provide the only ground for overpowering this danger. Double
standards are as inadmissible when dealing with terrorists as are
the attempts to rehabilitate Nazi accomplices. Giving the floor to
terrorists so that they may declare their hatred for humanity is
the same as permitting former SS soldiers the right to hold parades
in particular countries – some of which loudly trumpet their
commitment to democracy.

We have a debt to those people who shed their blood for saving
mankind from Nazism. We must erect powerful barriers against the
spread of ideas which preach racial, ethnic, or religious
superiority. Unity among the antiterrorist coalition countries,
harmony between different nationalities and religions, tolerance,
mutual respect, cultural diversity and a fruitful dialog of
civilizations are the invaluable conditions for victory over the
forces of hatred and extremism.

The lessons of World War II are no less relevant from the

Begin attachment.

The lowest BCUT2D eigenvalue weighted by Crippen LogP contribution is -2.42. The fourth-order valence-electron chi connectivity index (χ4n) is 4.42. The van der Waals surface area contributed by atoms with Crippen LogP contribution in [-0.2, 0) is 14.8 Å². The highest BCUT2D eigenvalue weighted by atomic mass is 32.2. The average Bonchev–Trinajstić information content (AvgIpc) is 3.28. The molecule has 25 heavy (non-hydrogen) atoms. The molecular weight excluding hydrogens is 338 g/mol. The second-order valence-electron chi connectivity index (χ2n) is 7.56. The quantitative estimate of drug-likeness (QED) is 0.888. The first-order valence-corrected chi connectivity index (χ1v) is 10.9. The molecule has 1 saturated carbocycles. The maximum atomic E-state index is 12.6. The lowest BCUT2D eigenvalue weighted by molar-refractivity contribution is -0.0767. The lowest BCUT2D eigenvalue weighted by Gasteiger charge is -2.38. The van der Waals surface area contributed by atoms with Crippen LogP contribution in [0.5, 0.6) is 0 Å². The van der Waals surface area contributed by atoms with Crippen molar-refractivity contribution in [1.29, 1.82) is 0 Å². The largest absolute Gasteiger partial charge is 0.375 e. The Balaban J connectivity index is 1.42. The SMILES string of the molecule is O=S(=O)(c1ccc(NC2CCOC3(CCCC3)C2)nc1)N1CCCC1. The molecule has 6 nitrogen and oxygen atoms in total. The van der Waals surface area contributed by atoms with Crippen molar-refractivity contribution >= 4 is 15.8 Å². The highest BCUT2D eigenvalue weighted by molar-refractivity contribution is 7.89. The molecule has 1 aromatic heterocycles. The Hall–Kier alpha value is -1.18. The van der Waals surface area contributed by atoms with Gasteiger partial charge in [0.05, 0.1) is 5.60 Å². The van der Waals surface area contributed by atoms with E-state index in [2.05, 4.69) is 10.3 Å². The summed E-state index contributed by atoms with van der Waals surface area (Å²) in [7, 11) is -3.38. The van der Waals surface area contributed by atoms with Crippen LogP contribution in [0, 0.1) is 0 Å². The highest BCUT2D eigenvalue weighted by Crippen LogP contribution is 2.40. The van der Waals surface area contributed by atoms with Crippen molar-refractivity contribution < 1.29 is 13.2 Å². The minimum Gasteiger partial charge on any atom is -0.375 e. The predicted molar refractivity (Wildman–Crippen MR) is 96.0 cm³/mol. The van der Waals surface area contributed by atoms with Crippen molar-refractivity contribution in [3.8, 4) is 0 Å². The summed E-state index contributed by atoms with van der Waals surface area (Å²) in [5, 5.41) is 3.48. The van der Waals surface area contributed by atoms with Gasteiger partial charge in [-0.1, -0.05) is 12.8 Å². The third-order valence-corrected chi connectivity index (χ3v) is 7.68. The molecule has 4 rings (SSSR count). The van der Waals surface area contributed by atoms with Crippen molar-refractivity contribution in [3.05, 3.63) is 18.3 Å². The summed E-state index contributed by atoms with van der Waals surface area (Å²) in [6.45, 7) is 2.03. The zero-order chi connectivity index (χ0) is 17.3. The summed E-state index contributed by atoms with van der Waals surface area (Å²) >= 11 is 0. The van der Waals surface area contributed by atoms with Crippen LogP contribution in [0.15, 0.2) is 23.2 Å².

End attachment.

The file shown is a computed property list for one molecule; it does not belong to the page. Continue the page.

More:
perspective of the postwar global order. The results of the war had
a profound impact on the progress of international relations. Even
now that six decades have passed and the world has witnessed
fundamental changes, elements of the postwar arrangement in Europe
and across the world retain importance for ensuring peace and
security on our planet.

The willingness to deliver mankind from war horrors in the
future inspired the anti-Hitler coalition nations to set up the
United Nations Organization, a global mechanism of ensuring
international peace and security. The UN Charter became a
universally recognized foundation of contemporary international
law, the commonly accepted code of rules for countries and
international organizations. Its principles and norms have
withstood the test of the Cold War and are the only set of
guidelines for forming a safe and just world order during the era
of globalization.

The 60th anniversary of victory in World War II  must not
be used as a pretext for confrontation, for settling old scores. It
is noteworthy that the UN has declared May 8 and May 9 as days of
remembrance and reconciliation. Festivities in Moscow, to be
attended by the heads of state and government of more than 50
countries and the heads of major international organizations, will
be held under that motto. It is essential that the forthcoming
holiday promote unity among countries and nations and help develop
their solidarity in the face of new threats and challenges which
the 21st century has brought with it.